Flexible, sustainable electrical systems
Current building codes and standards allow designers to build flexibility into the electrical system.
- Know the codes that define electrical distribution system design.
- Understand flexibility in the compliance path for energy codes.
- Learn about other design methods for sustainable designs.
Although the word “sustainable” may invoke different modern-day connotations, the main target remains the same—to maximize resources. Specifically, the electrical systems that engineers design consume resources both during construction and throughout the life of the building. Although a large part of the designs are driven by certain sections of the codes, these codes also contain some flexibility that allows designers to use fewer resources.
As an example, NFPA 70: National Electrical Code (NEC) Article 220 Part III “Feeder and Service Load Calculations” gives straightforward guidelines on how to calculate feeders and service sizes for commercial and residential projects. For engineers focused on commercial projects, Part IV “Optional Feeder and Service Calculations” is sometimes overlooked. This optional method gives the designer a different approach to calculating both the feeder/service to individual dwelling units and the feeder/service for multifamily dwellings.
For example, consider a condominium with 40 identical dwelling units. Each dwelling unit is 1500 sq ft and includes a kitchen with an electric range. Each unit also has laundry facilities, with an electric dryer, as well as an electric HVAC split system and other general use appliances. Table 1 summarizes how the calculations will differ when using the Part III or Part IV method.
For single dwelling units, the Part III method permits the general lighting load, along with the small appliance and the laundry circuit loads to be taken at the general demand of 35% after the first 3,000 W (NEC 220.52), but only allows for a relatively large demand factor for large appliances like dryers and cooking equipment per NEC Tables 220.54 and 220.55, respectively. Additionally, for other connected appliances, it will allow a demand of 75% only if there are four or more appliances in the apartment unit. HVAC loads are usually taken at the largest coincidental load in the unit, in this case the compressor with the fan coil motor. Using Part III, our load for this unit is 135 amp, which consequently will make us select a 150 amp overcurrent protective device and the corresponding conductor.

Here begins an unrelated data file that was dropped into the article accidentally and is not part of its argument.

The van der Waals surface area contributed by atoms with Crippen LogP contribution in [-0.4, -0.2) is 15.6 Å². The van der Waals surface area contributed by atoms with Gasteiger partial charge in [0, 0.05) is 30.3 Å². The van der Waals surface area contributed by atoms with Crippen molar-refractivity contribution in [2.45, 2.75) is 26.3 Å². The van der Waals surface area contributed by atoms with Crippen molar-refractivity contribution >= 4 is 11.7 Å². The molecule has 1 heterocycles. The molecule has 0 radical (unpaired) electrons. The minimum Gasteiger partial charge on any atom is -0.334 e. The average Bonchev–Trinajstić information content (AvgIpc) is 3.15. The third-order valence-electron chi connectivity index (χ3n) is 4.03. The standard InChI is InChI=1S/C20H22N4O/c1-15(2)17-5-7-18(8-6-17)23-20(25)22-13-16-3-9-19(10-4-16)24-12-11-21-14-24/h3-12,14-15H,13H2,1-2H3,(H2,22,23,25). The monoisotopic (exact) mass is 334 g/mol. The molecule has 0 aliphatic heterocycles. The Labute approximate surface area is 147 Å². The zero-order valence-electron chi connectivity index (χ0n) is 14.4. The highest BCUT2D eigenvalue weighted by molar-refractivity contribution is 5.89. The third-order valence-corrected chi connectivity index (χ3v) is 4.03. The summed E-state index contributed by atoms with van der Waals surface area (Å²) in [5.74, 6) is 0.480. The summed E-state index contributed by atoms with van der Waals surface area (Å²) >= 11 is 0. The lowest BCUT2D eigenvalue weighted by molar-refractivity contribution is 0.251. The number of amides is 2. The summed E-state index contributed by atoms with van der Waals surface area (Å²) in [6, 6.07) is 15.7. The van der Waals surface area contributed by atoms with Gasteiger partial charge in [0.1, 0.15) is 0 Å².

In contrast, the Part IV method allows us to combine the general lighting, the small equipment, the laundry, the connected appliances, dryer, and electric range into one sum and demand the first 10,000 W at 100% and the remaining load at 40%. When combined with the HVAC load, which is calculated similarly to the Part III method, the result is a new calculated demand of 108 amp. Although we could select a 110 amp protection size, most of us will use 125 amp for ease of mind. Either way, the NEC has provided flexible guidelines that allow engineers to save clients in conductor costs, especially when considering the entire 40 units. It’s necessary to clarify that Part IV Article 220.82(A) states that this method of calculation is only applicable to “a connected load served by a single 120/240 V or 208Y/120 V set of 3-wire service or feeder conductors with an ampacity of 100 or greater.”